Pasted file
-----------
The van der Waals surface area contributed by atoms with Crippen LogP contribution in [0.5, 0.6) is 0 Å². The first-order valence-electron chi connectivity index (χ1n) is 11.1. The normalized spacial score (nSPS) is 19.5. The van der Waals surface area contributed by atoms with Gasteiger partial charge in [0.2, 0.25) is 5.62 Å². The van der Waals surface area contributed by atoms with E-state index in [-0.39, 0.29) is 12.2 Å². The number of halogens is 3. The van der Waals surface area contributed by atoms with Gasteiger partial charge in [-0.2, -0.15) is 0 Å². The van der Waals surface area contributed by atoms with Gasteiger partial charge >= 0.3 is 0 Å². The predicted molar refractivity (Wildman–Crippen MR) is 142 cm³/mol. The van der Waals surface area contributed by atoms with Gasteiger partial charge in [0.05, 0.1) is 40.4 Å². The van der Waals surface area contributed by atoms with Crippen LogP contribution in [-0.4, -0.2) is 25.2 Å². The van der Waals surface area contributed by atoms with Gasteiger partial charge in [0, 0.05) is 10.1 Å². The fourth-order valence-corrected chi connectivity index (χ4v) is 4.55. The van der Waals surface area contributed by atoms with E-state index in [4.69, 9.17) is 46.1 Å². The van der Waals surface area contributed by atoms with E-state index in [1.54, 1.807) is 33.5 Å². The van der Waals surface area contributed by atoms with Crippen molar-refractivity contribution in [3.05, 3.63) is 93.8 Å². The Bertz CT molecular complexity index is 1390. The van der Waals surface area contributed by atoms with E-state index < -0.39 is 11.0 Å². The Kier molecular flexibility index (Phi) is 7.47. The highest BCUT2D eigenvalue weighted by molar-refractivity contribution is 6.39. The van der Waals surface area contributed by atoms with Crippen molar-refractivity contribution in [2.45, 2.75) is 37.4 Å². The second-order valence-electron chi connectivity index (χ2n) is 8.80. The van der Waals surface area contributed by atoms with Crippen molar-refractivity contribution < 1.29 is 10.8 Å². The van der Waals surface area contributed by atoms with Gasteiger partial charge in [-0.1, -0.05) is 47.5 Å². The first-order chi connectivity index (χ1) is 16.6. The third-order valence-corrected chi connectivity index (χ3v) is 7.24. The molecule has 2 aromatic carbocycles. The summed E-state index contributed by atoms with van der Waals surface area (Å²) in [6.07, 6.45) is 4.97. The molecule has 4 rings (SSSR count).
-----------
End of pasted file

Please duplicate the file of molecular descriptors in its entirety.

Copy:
The van der Waals surface area contributed by atoms with Crippen LogP contribution in [0.5, 0.6) is 0 Å². The first-order valence-electron chi connectivity index (χ1n) is 11.1. The normalized spacial score (nSPS) is 19.5. The van der Waals surface area contributed by atoms with Gasteiger partial charge in [0.2, 0.25) is 5.62 Å². The van der Waals surface area contributed by atoms with E-state index in [-0.39, 0.29) is 12.2 Å². The number of halogens is 3. The van der Waals surface area contributed by atoms with Gasteiger partial charge in [-0.2, -0.15) is 0 Å². The van der Waals surface area contributed by atoms with Gasteiger partial charge >= 0.3 is 0 Å². The predicted molar refractivity (Wildman–Crippen MR) is 142 cm³/mol. The van der Waals surface area contributed by atoms with Gasteiger partial charge in [0.05, 0.1) is 40.4 Å². The van der Waals surface area contributed by atoms with Crippen LogP contribution in [-0.4, -0.2) is 25.2 Å². The van der Waals surface area contributed by atoms with Gasteiger partial charge in [0, 0.05) is 10.1 Å². The fourth-order valence-corrected chi connectivity index (χ4v) is 4.55. The van der Waals surface area contributed by atoms with E-state index in [4.69, 9.17) is 46.1 Å². The van der Waals surface area contributed by atoms with E-state index in [1.54, 1.807) is 33.5 Å². The van der Waals surface area contributed by atoms with Crippen molar-refractivity contribution in [3.05, 3.63) is 93.8 Å². The Bertz CT molecular complexity index is 1390. The van der Waals surface area contributed by atoms with E-state index < -0.39 is 11.0 Å². The Kier molecular flexibility index (Phi) is 7.47. The highest BCUT2D eigenvalue weighted by molar-refractivity contribution is 6.39. The van der Waals surface area contributed by atoms with Crippen molar-refractivity contribution in [2.45, 2.75) is 37.4 Å². The second-order valence-electron chi connectivity index (χ2n) is 8.80. The van der Waals surface area contributed by atoms with Crippen molar-refractivity contribution < 1.29 is 10.8 Å². The van der Waals surface area contributed by atoms with Gasteiger partial charge in [-0.1, -0.05) is 47.5 Å². The first-order chi connectivity index (χ1) is 16.6. The third-order valence-corrected chi connectivity index (χ3v) is 7.24. The molecule has 2 aromatic carbocycles. The summed E-state index contributed by atoms with van der Waals surface area (Å²) in [6.07, 6.45) is 4.97. The molecule has 4 rings (SSSR count).